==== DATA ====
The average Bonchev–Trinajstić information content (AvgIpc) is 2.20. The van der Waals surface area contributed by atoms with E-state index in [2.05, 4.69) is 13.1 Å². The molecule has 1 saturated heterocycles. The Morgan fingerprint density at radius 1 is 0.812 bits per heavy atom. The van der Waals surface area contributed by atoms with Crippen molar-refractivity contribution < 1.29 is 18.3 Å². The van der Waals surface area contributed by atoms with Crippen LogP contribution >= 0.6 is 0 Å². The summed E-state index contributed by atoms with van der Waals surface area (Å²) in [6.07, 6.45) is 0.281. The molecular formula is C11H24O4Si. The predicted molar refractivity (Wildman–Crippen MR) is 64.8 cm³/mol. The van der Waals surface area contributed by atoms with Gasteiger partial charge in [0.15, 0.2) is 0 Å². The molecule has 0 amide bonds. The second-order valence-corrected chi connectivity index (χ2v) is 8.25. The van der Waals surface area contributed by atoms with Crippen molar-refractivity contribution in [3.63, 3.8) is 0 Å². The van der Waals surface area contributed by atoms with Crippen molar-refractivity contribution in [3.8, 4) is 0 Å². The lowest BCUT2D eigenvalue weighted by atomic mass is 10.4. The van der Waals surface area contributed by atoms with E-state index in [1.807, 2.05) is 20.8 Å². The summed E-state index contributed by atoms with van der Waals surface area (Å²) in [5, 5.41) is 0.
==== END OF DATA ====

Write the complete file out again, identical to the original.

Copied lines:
The average Bonchev–Trinajstić information content (AvgIpc) is 2.20. The van der Waals surface area contributed by atoms with E-state index in [2.05, 4.69) is 13.1 Å². The molecule has 1 saturated heterocycles. The Morgan fingerprint density at radius 1 is 0.812 bits per heavy atom. The van der Waals surface area contributed by atoms with Crippen molar-refractivity contribution < 1.29 is 18.3 Å². The van der Waals surface area contributed by atoms with Crippen LogP contribution >= 0.6 is 0 Å². The summed E-state index contributed by atoms with van der Waals surface area (Å²) in [6.07, 6.45) is 0.281. The molecular formula is C11H24O4Si. The predicted molar refractivity (Wildman–Crippen MR) is 64.8 cm³/mol. The van der Waals surface area contributed by atoms with Gasteiger partial charge in [0.15, 0.2) is 0 Å². The molecule has 0 amide bonds. The second-order valence-corrected chi connectivity index (χ2v) is 8.25. The van der Waals surface area contributed by atoms with Crippen molar-refractivity contribution in [3.63, 3.8) is 0 Å². The van der Waals surface area contributed by atoms with Crippen molar-refractivity contribution in [3.8, 4) is 0 Å². The lowest BCUT2D eigenvalue weighted by atomic mass is 10.4. The van der Waals surface area contributed by atoms with E-state index in [1.807, 2.05) is 20.8 Å². The summed E-state index contributed by atoms with van der Waals surface area (Å²) in [5, 5.41) is 0.